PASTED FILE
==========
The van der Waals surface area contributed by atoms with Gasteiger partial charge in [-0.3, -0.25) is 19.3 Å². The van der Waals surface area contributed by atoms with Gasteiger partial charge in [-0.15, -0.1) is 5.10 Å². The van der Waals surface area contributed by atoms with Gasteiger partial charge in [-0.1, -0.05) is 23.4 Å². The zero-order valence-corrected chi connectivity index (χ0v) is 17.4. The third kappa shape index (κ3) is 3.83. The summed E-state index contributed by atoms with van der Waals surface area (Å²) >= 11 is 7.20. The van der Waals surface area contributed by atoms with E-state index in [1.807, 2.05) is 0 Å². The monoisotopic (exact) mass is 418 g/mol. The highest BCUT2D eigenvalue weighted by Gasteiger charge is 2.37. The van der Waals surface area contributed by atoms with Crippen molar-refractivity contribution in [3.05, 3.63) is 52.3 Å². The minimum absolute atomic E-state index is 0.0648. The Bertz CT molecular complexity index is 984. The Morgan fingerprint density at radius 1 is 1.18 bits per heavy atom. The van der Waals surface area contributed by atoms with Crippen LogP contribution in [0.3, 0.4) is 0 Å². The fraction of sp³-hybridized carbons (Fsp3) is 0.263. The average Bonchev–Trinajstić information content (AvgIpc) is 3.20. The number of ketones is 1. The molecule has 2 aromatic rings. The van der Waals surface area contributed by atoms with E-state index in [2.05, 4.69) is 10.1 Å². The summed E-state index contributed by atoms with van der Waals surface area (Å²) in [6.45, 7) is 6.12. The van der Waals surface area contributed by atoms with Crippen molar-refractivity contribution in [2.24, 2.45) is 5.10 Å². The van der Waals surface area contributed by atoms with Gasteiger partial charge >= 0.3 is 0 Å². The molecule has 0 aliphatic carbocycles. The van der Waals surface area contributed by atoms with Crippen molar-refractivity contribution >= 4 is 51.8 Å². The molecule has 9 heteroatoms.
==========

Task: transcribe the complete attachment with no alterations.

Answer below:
The van der Waals surface area contributed by atoms with Gasteiger partial charge in [-0.3, -0.25) is 19.3 Å². The van der Waals surface area contributed by atoms with Gasteiger partial charge in [-0.15, -0.1) is 5.10 Å². The van der Waals surface area contributed by atoms with Gasteiger partial charge in [-0.1, -0.05) is 23.4 Å². The zero-order valence-corrected chi connectivity index (χ0v) is 17.4. The third kappa shape index (κ3) is 3.83. The summed E-state index contributed by atoms with van der Waals surface area (Å²) >= 11 is 7.20. The van der Waals surface area contributed by atoms with E-state index in [1.807, 2.05) is 0 Å². The monoisotopic (exact) mass is 418 g/mol. The highest BCUT2D eigenvalue weighted by Gasteiger charge is 2.37. The van der Waals surface area contributed by atoms with Crippen molar-refractivity contribution in [3.05, 3.63) is 52.3 Å². The minimum absolute atomic E-state index is 0.0648. The Bertz CT molecular complexity index is 984. The Morgan fingerprint density at radius 1 is 1.18 bits per heavy atom. The van der Waals surface area contributed by atoms with Crippen LogP contribution in [0.3, 0.4) is 0 Å². The fraction of sp³-hybridized carbons (Fsp3) is 0.263. The average Bonchev–Trinajstić information content (AvgIpc) is 3.20. The number of ketones is 1. The molecule has 2 aromatic rings. The van der Waals surface area contributed by atoms with E-state index in [2.05, 4.69) is 10.1 Å². The summed E-state index contributed by atoms with van der Waals surface area (Å²) in [6.45, 7) is 6.12. The van der Waals surface area contributed by atoms with Crippen molar-refractivity contribution in [2.24, 2.45) is 5.10 Å². The van der Waals surface area contributed by atoms with Gasteiger partial charge >= 0.3 is 0 Å². The molecule has 0 aliphatic carbocycles. The van der Waals surface area contributed by atoms with Crippen molar-refractivity contribution >= 4 is 51.8 Å². The molecule has 9 heteroatoms.